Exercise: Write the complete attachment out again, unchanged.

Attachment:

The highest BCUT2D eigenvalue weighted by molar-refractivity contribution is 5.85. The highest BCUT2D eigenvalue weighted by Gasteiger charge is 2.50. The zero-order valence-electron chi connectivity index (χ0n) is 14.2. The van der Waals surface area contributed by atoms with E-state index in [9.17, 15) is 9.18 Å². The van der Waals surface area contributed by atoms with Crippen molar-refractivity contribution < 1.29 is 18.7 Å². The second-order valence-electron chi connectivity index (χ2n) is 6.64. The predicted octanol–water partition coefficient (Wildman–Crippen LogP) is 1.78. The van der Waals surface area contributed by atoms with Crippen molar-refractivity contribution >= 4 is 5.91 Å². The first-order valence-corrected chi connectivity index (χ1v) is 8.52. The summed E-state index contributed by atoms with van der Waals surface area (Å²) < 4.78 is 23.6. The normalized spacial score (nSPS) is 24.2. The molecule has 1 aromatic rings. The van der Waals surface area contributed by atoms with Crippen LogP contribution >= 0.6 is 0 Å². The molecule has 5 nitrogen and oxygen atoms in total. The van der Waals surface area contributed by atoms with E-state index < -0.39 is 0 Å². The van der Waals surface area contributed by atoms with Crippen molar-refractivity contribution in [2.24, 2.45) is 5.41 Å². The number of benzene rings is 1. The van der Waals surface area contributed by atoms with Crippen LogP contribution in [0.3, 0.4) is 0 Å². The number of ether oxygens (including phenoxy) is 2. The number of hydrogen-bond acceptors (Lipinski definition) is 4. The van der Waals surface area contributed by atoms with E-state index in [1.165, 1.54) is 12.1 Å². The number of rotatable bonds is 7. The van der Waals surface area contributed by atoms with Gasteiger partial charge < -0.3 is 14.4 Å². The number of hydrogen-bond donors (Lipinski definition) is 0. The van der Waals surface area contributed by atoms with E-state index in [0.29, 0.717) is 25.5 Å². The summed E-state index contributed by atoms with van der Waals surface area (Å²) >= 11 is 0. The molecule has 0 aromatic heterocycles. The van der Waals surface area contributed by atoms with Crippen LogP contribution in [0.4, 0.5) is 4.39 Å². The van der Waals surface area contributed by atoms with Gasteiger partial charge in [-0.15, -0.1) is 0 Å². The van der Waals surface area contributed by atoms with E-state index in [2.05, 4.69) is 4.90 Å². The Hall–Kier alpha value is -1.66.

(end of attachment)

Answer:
The highest BCUT2D eigenvalue weighted by molar-refractivity contribution is 5.85. The highest BCUT2D eigenvalue weighted by Gasteiger charge is 2.50. The zero-order valence-electron chi connectivity index (χ0n) is 14.2. The van der Waals surface area contributed by atoms with E-state index in [9.17, 15) is 9.18 Å². The van der Waals surface area contributed by atoms with Crippen molar-refractivity contribution < 1.29 is 18.7 Å². The second-order valence-electron chi connectivity index (χ2n) is 6.64. The predicted octanol–water partition coefficient (Wildman–Crippen LogP) is 1.78. The van der Waals surface area contributed by atoms with Crippen molar-refractivity contribution >= 4 is 5.91 Å². The first-order valence-corrected chi connectivity index (χ1v) is 8.52. The summed E-state index contributed by atoms with van der Waals surface area (Å²) < 4.78 is 23.6. The normalized spacial score (nSPS) is 24.2. The molecule has 1 aromatic rings. The van der Waals surface area contributed by atoms with Crippen LogP contribution >= 0.6 is 0 Å². The molecule has 5 nitrogen and oxygen atoms in total. The van der Waals surface area contributed by atoms with E-state index < -0.39 is 0 Å². The van der Waals surface area contributed by atoms with Crippen molar-refractivity contribution in [2.24, 2.45) is 5.41 Å². The number of benzene rings is 1. The van der Waals surface area contributed by atoms with Crippen LogP contribution in [0.3, 0.4) is 0 Å². The number of ether oxygens (including phenoxy) is 2. The number of hydrogen-bond acceptors (Lipinski definition) is 4. The van der Waals surface area contributed by atoms with E-state index in [1.165, 1.54) is 12.1 Å². The number of rotatable bonds is 7. The van der Waals surface area contributed by atoms with Gasteiger partial charge < -0.3 is 14.4 Å². The number of hydrogen-bond donors (Lipinski definition) is 0. The van der Waals surface area contributed by atoms with E-state index in [0.29, 0.717) is 25.5 Å². The summed E-state index contributed by atoms with van der Waals surface area (Å²) >= 11 is 0. The molecule has 0 aromatic heterocycles. The van der Waals surface area contributed by atoms with Crippen LogP contribution in [0.4, 0.5) is 4.39 Å². The van der Waals surface area contributed by atoms with Gasteiger partial charge in [-0.15, -0.1) is 0 Å². The van der Waals surface area contributed by atoms with E-state index in [2.05, 4.69) is 4.90 Å². The Hall–Kier alpha value is -1.66.